(This article belongs to the Special Issue Advances in Cryogels)
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Article
Tuning the Mechanical and Thermal Properties of Hydroxypropyl Methylcellulose Cryogels with the Aid of Surfactants
Gels 2021, 7(3), 118; https://doi.org/10.3390/gels7030118 - 11 Aug 2021
Cited by 1 | Viewed by 786
Abstract
The mechanical and thermal properties of cryogels depend on their microstructure. In this study, the microstructure of hydroxypropyl methylcellulose (HPMC) cryogels was modified by the addition of ionic (bis (2-ethylhexyl) sodium sulfosuccinate, AOT) and non-ionic (Kolliphor® EL) surfactants to the precursor hydrogels [...] Read more.
The mechanical and thermal properties of cryogels depend on their microstructure. In this study, the microstructure of hydroxypropyl methylcellulose (HPMC) cryogels was modified by the addition of ionic (bis (2-ethylhexyl) sodium sulfosuccinate, AOT) and non-ionic (Kolliphor® EL) surfactants to the precursor hydrogels (30 g/L). The surfactant concentrations varied from 0.2 mmol/L to 3.0 mmol/L. All of the hydrogels presented viscous behavior (G″ > G′). Hydrogels containing AOT (c > 2.0 mmol/L) led to cryogels with the lowest compressive modulus (13 ± 1 kPa), the highest specific surface area (2.31 m2/g), the lowest thermal conductivity (0.030 W/(m·°C)), and less hygroscopic walls. The addition of Kolliphor® EL to the hydrogels yielded the stiffest cryogels (320 ± 32 kPa) with the lowest specific surface area (1.11 m2/g) and the highest thermal conductivity (0.055 W/(m·°C)). Density functional theory (DFT) calculations indicated an interaction energy of −31.8 kcal/mol due to the interaction between the AOT sulfonate group and the HPMC hydroxyl group and the hydrogen bond between the AOT carbonyl group and the HPMC hydroxyl group. The interaction energy between the HPMC hydroxyl group and the Kolliphor® EL hydroxyl group was calculated as −7.91 kcal/mol. A model was proposed to describe the effects of AOT or Kolliphor® EL on the microstructures and the mechanical/thermal properties of HPMC cryogels. Full article
(This article belongs to the Special Issue Advances in Cryogels)
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Article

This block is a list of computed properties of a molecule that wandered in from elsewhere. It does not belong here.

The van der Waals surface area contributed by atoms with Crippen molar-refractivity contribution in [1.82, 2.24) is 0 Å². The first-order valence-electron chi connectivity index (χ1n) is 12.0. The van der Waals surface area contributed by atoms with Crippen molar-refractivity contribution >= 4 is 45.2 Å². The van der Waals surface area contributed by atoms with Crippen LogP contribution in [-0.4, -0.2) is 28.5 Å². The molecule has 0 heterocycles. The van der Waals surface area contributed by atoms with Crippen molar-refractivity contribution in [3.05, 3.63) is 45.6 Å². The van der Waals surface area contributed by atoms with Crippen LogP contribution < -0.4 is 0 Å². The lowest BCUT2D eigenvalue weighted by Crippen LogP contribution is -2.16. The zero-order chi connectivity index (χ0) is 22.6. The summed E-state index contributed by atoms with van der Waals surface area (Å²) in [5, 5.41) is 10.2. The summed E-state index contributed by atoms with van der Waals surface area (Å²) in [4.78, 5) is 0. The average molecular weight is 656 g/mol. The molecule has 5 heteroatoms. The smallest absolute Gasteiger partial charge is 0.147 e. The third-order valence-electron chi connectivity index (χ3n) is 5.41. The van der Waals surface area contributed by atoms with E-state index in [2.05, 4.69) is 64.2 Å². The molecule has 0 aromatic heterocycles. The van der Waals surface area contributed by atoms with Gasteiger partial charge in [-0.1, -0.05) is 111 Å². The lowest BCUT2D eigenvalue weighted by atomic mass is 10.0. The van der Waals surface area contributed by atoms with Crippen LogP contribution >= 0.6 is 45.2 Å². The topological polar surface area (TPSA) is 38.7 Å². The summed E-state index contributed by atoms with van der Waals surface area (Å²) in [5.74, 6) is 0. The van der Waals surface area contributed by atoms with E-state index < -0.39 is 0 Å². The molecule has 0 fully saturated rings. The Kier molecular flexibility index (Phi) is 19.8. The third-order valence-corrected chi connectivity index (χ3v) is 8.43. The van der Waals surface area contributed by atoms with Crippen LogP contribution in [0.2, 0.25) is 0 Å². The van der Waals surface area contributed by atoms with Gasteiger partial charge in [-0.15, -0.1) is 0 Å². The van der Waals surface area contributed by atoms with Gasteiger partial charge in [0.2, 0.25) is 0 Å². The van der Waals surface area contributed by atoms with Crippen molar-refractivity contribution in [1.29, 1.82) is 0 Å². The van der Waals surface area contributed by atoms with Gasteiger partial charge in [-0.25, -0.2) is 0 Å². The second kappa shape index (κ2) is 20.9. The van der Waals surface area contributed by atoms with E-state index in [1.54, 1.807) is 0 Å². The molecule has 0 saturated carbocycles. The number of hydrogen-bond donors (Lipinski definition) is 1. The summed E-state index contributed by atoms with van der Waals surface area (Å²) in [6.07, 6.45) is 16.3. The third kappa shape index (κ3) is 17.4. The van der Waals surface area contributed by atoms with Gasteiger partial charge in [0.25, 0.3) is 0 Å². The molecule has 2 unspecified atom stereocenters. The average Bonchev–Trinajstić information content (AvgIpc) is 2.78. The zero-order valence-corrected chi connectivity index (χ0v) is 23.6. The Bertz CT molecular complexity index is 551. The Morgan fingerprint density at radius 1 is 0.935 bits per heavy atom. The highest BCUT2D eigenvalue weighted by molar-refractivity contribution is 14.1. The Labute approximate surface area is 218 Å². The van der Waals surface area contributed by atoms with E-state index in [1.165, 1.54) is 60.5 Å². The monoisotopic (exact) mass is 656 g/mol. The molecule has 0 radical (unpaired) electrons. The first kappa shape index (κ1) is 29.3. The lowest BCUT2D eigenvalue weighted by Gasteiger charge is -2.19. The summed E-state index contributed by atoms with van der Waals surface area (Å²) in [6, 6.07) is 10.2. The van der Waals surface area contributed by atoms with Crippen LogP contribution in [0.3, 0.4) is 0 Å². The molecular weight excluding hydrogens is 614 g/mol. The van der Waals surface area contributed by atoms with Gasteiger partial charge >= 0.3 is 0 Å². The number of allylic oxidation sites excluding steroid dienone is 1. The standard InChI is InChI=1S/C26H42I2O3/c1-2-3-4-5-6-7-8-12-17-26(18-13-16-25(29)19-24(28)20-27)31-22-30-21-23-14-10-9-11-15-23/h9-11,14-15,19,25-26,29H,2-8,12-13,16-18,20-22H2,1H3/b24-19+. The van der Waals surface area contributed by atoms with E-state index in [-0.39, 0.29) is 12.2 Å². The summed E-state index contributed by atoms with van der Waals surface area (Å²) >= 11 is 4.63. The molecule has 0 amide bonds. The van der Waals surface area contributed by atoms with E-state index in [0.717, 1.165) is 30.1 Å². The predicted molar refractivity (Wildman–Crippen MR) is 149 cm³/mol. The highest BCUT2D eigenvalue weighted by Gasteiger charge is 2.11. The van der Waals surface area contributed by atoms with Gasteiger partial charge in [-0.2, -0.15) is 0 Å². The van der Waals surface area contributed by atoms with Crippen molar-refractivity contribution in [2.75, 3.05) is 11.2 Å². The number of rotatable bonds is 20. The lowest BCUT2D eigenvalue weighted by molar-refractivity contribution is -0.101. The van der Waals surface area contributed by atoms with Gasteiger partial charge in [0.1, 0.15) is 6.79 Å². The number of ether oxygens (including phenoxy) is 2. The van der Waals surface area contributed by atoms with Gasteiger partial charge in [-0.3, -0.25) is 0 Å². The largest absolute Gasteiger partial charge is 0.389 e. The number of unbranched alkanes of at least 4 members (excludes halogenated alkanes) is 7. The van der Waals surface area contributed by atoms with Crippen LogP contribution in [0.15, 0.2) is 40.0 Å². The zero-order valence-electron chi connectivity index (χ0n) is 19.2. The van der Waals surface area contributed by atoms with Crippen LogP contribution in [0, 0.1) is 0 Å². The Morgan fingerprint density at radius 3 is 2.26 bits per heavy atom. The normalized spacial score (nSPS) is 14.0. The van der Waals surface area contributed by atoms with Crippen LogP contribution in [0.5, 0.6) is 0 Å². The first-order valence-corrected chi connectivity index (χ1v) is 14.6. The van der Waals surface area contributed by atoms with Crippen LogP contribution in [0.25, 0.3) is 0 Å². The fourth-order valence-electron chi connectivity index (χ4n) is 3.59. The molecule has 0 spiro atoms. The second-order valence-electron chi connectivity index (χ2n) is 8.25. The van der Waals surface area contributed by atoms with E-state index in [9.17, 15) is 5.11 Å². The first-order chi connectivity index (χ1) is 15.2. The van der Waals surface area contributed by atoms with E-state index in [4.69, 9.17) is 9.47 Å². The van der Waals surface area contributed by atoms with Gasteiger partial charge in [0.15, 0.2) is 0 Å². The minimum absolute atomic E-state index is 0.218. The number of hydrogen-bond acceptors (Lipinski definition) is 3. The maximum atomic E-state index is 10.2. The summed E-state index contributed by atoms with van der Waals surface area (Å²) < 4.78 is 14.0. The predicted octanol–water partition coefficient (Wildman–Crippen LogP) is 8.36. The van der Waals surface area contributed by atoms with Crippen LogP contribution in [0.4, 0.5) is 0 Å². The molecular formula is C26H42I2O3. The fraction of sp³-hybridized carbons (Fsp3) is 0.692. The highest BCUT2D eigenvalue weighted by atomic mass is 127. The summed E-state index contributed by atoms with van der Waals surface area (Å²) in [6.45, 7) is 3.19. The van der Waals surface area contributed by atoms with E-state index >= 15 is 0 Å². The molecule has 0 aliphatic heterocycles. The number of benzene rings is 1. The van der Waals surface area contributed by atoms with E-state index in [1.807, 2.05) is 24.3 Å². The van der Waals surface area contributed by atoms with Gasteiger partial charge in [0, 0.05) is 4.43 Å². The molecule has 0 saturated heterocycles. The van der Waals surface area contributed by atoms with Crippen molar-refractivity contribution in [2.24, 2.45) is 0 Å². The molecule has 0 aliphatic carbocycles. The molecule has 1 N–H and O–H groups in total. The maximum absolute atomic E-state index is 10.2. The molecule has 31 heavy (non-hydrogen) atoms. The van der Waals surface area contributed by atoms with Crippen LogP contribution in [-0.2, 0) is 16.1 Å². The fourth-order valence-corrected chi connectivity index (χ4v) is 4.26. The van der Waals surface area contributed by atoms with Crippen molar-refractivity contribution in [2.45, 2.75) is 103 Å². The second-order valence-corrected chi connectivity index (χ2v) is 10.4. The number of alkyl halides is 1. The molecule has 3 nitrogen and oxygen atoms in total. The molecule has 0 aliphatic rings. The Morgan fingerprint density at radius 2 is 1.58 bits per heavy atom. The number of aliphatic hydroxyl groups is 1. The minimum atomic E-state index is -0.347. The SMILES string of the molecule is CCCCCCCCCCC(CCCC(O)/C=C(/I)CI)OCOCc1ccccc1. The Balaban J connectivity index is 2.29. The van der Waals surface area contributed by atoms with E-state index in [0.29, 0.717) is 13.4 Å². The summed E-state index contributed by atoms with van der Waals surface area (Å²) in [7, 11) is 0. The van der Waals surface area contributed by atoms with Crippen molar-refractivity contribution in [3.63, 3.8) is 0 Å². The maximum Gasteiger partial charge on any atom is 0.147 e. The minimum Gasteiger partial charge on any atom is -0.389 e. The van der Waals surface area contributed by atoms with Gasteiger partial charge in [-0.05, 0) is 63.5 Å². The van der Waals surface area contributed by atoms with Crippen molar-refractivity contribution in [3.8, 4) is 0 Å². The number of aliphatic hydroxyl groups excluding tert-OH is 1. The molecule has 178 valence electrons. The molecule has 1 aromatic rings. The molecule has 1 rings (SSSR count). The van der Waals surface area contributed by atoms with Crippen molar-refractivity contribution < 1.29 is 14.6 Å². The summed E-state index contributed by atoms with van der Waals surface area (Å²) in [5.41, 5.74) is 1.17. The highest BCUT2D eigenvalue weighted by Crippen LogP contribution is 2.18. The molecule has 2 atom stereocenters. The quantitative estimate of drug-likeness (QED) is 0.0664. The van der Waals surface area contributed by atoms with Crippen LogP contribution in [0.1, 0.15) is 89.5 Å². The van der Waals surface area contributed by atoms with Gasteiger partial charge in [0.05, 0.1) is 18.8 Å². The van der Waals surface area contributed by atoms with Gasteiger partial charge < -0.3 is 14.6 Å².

A Comparative Analysis on the Effect of Variety of Grape Pomace Extracts on the Ice-Templated 3D Cryogel Features
Gels 2021, 7(3), 76; https://doi.org/10.3390/gels7030076 - 23 Jun 2021
Cited by 1 | Viewed by 733
Abstract
Nowadays, there is a growing interest in developing functional packaging materials from renewable resources containing bioactive compounds (such as polyphenols) in order to reduce the use of petroleum-based plastics and their impact on the environment. In this regard, the effect of a variety [...] Read more.
Nowadays, there is a growing interest in developing functional packaging materials from renewable resources containing bioactive compounds (such as polyphenols) in order to reduce the use of petroleum-based plastics and their impact on the environment. In this regard, the effect of a variety and concentration of grape pomace extracts (Feteasca Neagra or Merlot) incorporated within ice-templated 3D xanthan-based composites was evaluated by considering their water content, surface and texture properties, radical scavenging and microbiological activities. The embedding of Feteasca Neagra or Merlot grape pomace extracts was studied by static water swelling and contact angle measurements, and SEM, EDX, and TGA analyses. The water contact angle results showed an increase in the surface hydrophobicity of the extract-loaded cryogels with an increase in extract content from 10 to 40 v/v%. SEM micrographs indicated that the entrapment of grape pomace extracts affected the morphology of the pore walls and reduced the pore sizes. The antioxidant activity of grape pomace extract-loaded composite cryogels was closely related to the total phenolic content of grape variety and to their concentration into matrices. The highly hydrophobic character of composite cryogels containing Merlot grape pomace extract and their remarkable antimicrobial activity indicates a great potential of these materials for food packaging applications. Full article
(This article belongs to the Special Issue Advances in Cryogels)